It also occurred to Aera that a change of venues is likely to affect the marathon’s outcome. The course used by previous Hokkaido marathons is sanctioned by the International Association of Athletics Federations. But Sapporo is relatively flat, whereas the course planned for Tokyo descends at the start and rises toward the end. Some believe the Tokyo course favors Japanese runners, who are noted for their tenacity, and that would have made it likely to see runners competing all the way to the finish line. Sapporo, however, is more likely to favor African runners, whose practice is to pour on the speed and pull away from the pack, so there would be less drama at the end.
Likewise, sports writer Masato Sakai told Shukan Shincho (Oct. 31) that “Japan had good prospects to take a medal in the men’s walking competition, but if the venue is moved to Sapporo, any advantages from measures to deal with the heat would be erased, giving them less chance of taking a medal.”
Others are saying the marathon and race walks should not be the only events to be moved to Hokkaido.
“Take the triathlon, for example,” sports writer Yoshimi Oriyama told Weekly Playboy (Nov. 11). “Even though the test run held in Tokyo last August was reduced in length from 10 to 5 kilometers, some athletes were overcome by the heat.”
While the health and safety of the athletes is given as the prime reason for the move to Sapporo, at least two ulterior motives are suspected.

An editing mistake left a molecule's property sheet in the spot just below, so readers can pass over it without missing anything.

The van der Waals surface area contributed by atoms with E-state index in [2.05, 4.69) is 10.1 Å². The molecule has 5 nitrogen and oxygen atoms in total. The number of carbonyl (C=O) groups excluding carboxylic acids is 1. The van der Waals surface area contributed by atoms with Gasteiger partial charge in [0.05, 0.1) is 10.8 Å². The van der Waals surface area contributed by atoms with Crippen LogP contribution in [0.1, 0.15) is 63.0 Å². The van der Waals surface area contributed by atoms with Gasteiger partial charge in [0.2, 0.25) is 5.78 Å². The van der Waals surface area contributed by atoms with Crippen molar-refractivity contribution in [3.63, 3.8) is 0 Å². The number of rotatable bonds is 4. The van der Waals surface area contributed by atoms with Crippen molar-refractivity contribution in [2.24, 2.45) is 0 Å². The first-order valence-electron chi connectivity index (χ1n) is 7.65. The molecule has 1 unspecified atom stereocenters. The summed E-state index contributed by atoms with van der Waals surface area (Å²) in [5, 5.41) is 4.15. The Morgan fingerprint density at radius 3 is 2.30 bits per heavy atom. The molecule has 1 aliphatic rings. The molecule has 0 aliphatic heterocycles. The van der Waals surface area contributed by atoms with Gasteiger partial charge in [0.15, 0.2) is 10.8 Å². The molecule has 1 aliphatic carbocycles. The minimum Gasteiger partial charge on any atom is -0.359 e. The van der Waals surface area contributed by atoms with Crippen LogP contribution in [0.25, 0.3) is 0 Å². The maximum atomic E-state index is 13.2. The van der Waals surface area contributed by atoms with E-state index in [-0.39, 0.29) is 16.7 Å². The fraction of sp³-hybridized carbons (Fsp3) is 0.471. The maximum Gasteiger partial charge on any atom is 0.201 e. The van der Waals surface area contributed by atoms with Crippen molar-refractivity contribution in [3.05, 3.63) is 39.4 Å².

“Sapporo is in the process of preparing to bid to host the 2030 Winter Games,” an unnamed sports organizer told Shukan Post (Nov. 8-15). By that time, the shinkansen rail line will have been extended to Sapporo and a proposed large-scale resort-casino complex near New Chitose Airport is also on the drawing boards. It’s said to be enthusiastically backed by Olympics minister Seiko Hashimoto, a Hokkaido native and former Olympic competitor in speed skating and cycling.
“So by appealing to the IOC to hold the marathons in Sapporo, it’s hoped this will also favorably influence Sapporo’s selection for hosting a second Winter Olympics,” the source said.
Shukan Shincho, meanwhile, is convinced the real ulterior motive for Sapporo’s hosting the five Olympic events is to line up Hokkaido for selection as one of the first three sites in Japan for opening of the long-awaited integrated resorts. It is said to be competing with Wakayama and Nagasaki for one of three slots, the other two likely to be assigned to the greater Tokyo and Osaka areas.
In two consecutive issues (Oct. 31 and Nov. 7), the magazine laid out its case.
In the runup to the election last April, Gov. Naomichi Suzuki had made the integrated resort a focus of his campaign.
The city assembly of Tomakomai, reachable in 30 minutes by highway from New Chitose Airport, has already voted to invite the integrated resort, and the Japan subsidiaries of four developers have opened offices there, including Florida-based Hard Rock International, which announced investment plans totaling $3.5 billion. The Mori Trust organization, a property developer, reportedly expanded its investment plans for a major project that would be adjacent to the resort.
Big in Japan is a weekly column that focuses on issues being discussed by domestic media organizations.